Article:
Book Review- Nylon Angel

Saturday, October 11, 2008

This book kicks unbelievable ass. (And this post will be unbelievable long, but so worth it. Read on!)

NYLON ANGEL by Marianne De Pierres.

Here’s the synopsis on Amazon:

While trying to send her sadistic boss to death row, she finds herself sheltering a suspect in the murder of newsgirl Razz Retribution. In a world run by the media, the truth isn't relevant-it's bad for ratings. Which is why Parrish finds herself tagged for the murder-and up to her tricked-out leather tank top in trouble.

And a more expanded one from Chapter-Indigo:

In a world where the rich live behind the safety of a giant fortress wall and everyone else can go to hell, Parrish Plessis has learnt some useful survival tactics. Like don't cross Jamon Hondo - unless you want to be dead by the morning. But heck, what's a girl supposed to do when the one chance she may have of escaping from his grubby, stinking paws presents itself? Anyway, it's hard to be a saint in a city, and Parrish Plessis is sick of doing what she's told. Tonight, she's going to take her chance. Because she can't face tomorrow.
NYLON ANGEL is the first Parrish Plessis novel. She will be back. When you've met her, you'll understand why.

A couple of reader-reviewers were calling this Cyber-punk, which sounds about right. Better than Urban Fantasy, which I feel strangely reluctant to categorize it as. Also, might be worth reading some of the Amazon reviews to balance out my gushing. I agree with most of them, even on *some* the negative points.

I suckth muchly at reviews, but will try to do this one justice. I should just say right off the bat that before I finished this book I was back at the bookstore to pick up CODE NOIR and CRASH DELUX.

More of the review after the jump... Click on 'Read More'

Setting: Earth, sometime in the near future, in a coastal area of Australia now called The Tert. “a leftover strip of toxic humanity where, it was rumored, you could survive on your own terms.” Years ago the whole area had been an huge foundry & industrial site that had been reclaimed and built up into swanky upper middle-class subdivisions. “It took 50 years of high-density living before the side-effects of the poisoned soil become obvious.”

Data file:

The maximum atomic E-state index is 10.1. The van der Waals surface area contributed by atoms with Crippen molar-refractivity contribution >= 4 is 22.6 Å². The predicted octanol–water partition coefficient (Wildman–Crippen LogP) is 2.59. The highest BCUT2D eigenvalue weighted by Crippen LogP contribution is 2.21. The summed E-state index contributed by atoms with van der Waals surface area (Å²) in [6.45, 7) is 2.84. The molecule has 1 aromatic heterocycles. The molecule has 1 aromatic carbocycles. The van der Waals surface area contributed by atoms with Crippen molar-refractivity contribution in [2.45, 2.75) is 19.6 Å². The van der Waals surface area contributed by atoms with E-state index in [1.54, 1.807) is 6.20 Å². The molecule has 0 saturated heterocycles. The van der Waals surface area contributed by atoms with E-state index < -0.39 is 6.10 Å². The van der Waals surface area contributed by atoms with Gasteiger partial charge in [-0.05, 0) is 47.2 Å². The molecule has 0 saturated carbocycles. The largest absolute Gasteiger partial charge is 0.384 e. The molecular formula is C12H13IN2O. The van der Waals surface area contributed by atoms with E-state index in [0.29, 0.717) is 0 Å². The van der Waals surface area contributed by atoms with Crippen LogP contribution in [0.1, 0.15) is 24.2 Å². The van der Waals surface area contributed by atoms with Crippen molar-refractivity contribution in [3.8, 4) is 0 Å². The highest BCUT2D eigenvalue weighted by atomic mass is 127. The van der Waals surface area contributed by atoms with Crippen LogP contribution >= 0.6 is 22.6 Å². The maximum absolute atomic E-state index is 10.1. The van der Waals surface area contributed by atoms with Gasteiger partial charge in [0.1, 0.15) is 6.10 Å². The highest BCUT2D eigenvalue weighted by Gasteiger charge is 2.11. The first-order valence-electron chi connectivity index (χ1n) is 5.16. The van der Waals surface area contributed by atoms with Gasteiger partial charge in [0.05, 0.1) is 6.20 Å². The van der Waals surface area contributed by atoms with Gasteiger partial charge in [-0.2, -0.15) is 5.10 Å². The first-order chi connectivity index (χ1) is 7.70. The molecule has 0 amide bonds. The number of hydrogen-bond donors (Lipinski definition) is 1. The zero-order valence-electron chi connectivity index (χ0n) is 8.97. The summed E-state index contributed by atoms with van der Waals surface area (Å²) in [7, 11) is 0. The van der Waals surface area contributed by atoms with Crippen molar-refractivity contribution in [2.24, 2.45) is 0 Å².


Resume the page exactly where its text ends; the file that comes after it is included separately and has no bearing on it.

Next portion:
Now the place is a series of shanties and warrens, where if "you got lost and came out the wrong place, you’d likely find yourself in a room full of infected junkies who’d strip you butt naked and sell your gear (titanium-capped boots were worth a mint. So was natural body hair and real nipples.)”

Combine all this with the—in many ways horrific—technological and genetic advances of the day, and you’ve got some amazing world-building.

Body modification is not just about improving your looks. You can buy augmented senses (smell, sight, hearing) or compass implants, or follow the trends (“the latest craze… was patchwork skin: Caucasoid, Negroid, Mongoloid with a splash of Albino thrown in for highlights.”)

There are ‘goboys—Dingoboys, part man, part dog, all nasty pieces-of-work with their grafted-on, poisonous deadman’s nails, and venom pumping incisors.

There are tactile chairs that feel emotion, and ‘Pets’--part human/part robotic-- who were used primarily for labor and transport: “…they reminded (heroine) a bit of a rocking horse, with a kid’s head—only the legs moved independently.”

It’s a place were the news networks are global monoliths, more reality TV than neutral observers; acting as judge and jury, making the stories rather than finding them, and chasing the ratings a la The Running Man, whatever the cost.

Just about everyone walks around armed to the teeth, including the feral street kids, who might eat out of garbage cans but required respect due to the fact that most of them carried around enough bio-weapons to take out a city block.

Really I could spend this whole review talking about the phenomenal depth of world-building, But this is the heroine’s, Parrish Plessis, story.

Parrish grew up in Viva City, the ‘burbs outside The Tert. A clean, upscale metropolis where a Big Brother type government took care of all your needs, and monitored you accordingly. Her mom is a romance addict, strung-out on neuro-endocrine sims (drugs) and her step-father brutally ‘hands-on’. Before she killed him, but not before he broke her nose and shattered her cheekbone, she left home for The Tert.

Parrish is a big girl, handy with her fists and feet so she’d been working as a bodyguard for the 3 yrs or so until she caught the attention of one Jamon Mondo, a major players/crime lord in The Tert. She’d only been getting by until then, and thought she’d hit pay-dirt scoring a steady gig as ‘bodyguard to the stars’ .